Minister of Finance, Economic Planning and Development Goodall Gondwe has warned that government’s decision to allocate funds to the maize seed component of the Farm Input Subsidy Programme (Fisp) will have effects on the implementation of activities in the 2015/16 National Budget.
Government was forced to fund the seed component of Fisp after donors declined to contribute following unauthorised spending of $5.2 million (about K3 billion) for the 2015/16 growing season.
Gondwe told The Nation in an interview on Tuesday that President Peter Mutharika had asked him to find resources in the budget because 1.5 million farmers could not go without seed for Fisp.
However, the decision does not bode well for the implementation and management of the budget at a time the International Monetary Fund (IMF) has declared the programme with Malawi off-track and asked government to revise its budget.
Gondwe said donors walked away from funding maize seed which they have been doing since Fisp was introduced in 2005.
He said: “We promised that we were going to do it ourselves because they promised us that they would resume budgetary support, particularly the World Bank as well as the EU [European Union] an amount that would be about K50 billion. We thought we were going to use that on maize seed.”
But now that donors have refused to fund the component, and at the same time have not given government budgetary support, Gondwe was asked to find some resources somewhere to help the farmers obtain maize seed.
“In line with revision of budget that we are doing, we have found that we can use, not K14.5 billion, but K9 billion, which we can use when subsidising maize seed for the smallholder farmers,” the minister said.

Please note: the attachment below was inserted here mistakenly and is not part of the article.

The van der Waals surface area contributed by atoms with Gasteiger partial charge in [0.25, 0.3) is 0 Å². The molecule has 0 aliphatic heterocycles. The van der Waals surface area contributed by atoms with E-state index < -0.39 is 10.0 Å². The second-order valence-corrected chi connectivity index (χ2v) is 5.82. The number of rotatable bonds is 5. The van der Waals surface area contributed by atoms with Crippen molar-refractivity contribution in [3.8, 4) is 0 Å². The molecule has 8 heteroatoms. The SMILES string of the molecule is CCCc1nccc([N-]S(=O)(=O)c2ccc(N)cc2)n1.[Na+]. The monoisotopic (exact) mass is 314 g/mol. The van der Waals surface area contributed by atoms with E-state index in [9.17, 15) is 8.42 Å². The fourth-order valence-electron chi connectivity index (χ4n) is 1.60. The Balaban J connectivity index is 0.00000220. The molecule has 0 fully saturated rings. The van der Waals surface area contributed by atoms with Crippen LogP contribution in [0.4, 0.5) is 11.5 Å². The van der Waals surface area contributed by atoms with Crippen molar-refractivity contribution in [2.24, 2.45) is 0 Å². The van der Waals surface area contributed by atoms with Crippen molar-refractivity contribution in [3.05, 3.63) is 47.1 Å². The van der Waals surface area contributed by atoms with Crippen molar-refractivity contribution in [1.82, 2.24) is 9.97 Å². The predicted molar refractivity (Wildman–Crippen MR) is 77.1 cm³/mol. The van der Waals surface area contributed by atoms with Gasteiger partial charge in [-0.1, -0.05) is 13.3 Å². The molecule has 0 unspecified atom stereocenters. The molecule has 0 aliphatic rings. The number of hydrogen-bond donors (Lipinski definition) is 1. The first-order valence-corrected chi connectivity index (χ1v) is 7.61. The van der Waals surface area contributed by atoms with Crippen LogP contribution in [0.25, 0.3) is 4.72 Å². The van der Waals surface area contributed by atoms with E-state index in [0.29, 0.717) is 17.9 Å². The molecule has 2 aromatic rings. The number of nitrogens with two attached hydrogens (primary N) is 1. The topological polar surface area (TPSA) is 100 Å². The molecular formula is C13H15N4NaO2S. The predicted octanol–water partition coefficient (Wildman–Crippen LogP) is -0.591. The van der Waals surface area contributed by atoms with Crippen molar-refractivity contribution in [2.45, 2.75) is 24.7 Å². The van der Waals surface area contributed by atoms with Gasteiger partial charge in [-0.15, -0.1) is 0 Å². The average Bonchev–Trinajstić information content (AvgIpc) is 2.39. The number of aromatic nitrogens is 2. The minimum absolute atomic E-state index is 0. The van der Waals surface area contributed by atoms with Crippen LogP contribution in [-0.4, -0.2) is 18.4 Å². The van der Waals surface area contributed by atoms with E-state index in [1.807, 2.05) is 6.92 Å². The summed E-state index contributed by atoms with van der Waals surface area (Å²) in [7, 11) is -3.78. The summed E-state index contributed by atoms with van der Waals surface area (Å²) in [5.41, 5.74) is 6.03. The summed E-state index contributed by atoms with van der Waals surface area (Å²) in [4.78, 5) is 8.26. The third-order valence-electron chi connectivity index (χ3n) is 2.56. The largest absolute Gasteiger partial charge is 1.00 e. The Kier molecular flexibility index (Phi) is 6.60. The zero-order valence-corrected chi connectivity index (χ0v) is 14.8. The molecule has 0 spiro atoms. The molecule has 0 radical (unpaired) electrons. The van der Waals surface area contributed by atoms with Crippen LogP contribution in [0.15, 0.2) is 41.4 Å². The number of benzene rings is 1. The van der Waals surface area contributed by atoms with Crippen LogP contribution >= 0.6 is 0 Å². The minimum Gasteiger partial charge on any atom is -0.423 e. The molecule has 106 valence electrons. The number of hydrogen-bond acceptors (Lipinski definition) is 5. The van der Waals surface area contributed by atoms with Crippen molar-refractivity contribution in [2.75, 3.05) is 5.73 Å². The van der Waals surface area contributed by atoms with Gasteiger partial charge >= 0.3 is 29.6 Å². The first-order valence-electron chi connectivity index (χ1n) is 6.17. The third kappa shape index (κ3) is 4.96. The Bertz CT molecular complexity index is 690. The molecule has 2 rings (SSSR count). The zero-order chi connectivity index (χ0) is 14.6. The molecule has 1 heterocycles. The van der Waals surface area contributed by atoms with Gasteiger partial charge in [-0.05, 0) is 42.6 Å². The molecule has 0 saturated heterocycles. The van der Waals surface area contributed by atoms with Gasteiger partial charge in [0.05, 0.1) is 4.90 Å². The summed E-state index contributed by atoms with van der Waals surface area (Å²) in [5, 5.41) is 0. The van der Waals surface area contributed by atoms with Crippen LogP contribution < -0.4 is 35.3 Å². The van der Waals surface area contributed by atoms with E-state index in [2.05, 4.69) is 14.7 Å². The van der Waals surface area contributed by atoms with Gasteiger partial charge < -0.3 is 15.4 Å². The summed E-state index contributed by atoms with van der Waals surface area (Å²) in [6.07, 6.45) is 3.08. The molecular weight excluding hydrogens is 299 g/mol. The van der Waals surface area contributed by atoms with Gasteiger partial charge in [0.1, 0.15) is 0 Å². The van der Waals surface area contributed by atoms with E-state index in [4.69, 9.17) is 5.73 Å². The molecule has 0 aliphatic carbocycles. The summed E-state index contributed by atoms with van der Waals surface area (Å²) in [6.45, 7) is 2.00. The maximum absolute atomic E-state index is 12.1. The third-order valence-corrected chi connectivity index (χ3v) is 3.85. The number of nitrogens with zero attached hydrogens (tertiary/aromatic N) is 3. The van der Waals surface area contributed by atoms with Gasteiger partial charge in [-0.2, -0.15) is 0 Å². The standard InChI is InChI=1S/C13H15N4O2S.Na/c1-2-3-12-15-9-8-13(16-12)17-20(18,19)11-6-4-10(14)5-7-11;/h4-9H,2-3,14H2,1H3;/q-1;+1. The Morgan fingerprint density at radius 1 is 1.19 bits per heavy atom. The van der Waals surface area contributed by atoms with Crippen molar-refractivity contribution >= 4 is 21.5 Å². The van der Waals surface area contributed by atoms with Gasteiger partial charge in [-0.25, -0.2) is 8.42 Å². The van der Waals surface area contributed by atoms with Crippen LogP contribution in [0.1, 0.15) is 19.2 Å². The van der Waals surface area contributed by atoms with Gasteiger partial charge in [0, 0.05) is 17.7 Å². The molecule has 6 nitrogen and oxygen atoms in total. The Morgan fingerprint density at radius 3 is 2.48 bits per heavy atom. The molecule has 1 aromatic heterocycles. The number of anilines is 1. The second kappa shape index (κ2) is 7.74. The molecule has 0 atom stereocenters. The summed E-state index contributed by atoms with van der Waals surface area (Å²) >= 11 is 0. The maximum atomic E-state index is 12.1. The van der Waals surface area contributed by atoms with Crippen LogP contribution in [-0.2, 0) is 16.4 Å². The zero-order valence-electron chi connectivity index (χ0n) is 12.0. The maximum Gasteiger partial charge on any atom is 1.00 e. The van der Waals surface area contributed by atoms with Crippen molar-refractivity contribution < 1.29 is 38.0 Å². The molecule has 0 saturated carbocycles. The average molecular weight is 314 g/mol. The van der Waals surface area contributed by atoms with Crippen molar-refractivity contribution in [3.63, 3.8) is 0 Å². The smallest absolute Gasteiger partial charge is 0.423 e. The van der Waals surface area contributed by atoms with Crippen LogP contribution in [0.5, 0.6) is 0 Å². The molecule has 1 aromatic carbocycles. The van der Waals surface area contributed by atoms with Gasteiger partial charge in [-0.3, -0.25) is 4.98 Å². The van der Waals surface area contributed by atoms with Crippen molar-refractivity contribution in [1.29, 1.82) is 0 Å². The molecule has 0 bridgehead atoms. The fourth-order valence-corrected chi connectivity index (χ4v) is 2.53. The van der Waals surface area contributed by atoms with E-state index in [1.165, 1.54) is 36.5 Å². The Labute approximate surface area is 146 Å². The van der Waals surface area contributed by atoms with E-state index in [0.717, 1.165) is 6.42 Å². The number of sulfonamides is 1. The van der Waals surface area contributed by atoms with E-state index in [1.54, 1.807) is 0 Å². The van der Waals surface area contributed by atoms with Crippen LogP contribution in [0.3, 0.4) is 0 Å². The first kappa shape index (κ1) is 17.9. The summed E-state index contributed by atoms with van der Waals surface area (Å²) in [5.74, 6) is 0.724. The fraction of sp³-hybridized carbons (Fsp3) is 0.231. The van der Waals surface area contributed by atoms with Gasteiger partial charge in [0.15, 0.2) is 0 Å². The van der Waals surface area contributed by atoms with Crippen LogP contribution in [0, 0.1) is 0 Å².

But Gondwe would not say which specific sectoral allocations would be affected because the exercise of identifying funds is still underway.
He added that to be in line with IMF targets, government was in the process of revising the budget and it is in that process that the K9 billion for seed will be identified.
Gondwe will have to inform Parliament during the Mid-term Budget Review on how he has revised the budget and which areas have suffered six months into financial year.
Government had earlier allocated K2 billion for legumes under Fisp, expecting that donors would buy maize seed.
But chairperson of the donor coordinating committee on agriculture, Nikolas Bosscher, told The Nation recently that donors would not fund the seed subsidy because government had used $5.2 million for the 2015/16 financial year against their advice.
At a press briefing held yesterday by several ministers to respond to criticism on the economy and governance, Gondwe said Malawians should expect tough times ahead as government would reprioritise budget activities after noting that donors would not be coming in soon.
Donors remain unconvinced of the government macroeconomic measures and tightening public finance management in the wake of Cashgate that is now suspected to have siphoned at least K577 billion in the five years up to December 2015, according to a PricewaterhouseCoopers preliminary data analysis.
Reacting to the decision to revise the budget, economic governance commentator Dalitso Kubalasa said it was unfortunate that back-and-forth type of planning was still happening this year.
However, he defended the inclusion of the seed component in Fisp, saying it was an important element of subsidy investments.
But Budget and Finance Committee of Parliament chairperson Rhino Chiphiko said Gondwe would have to explain to Parliament how and why the allocations approved by Parliament have undergone drastic changes.
“In the past, we have always been taken by surprise because we are not involved in the revision of the budget. By the time Parliament meets to review the mid-term budget, it will be too late,” he said.
Although government is looking for K9 billion to bail out farmers, they will be asked to contribute K1 500 for a three kilogramme (kg) bag of maize seed apart from K3 500 for a bag of NPK and K3 500 for a bag of Urea.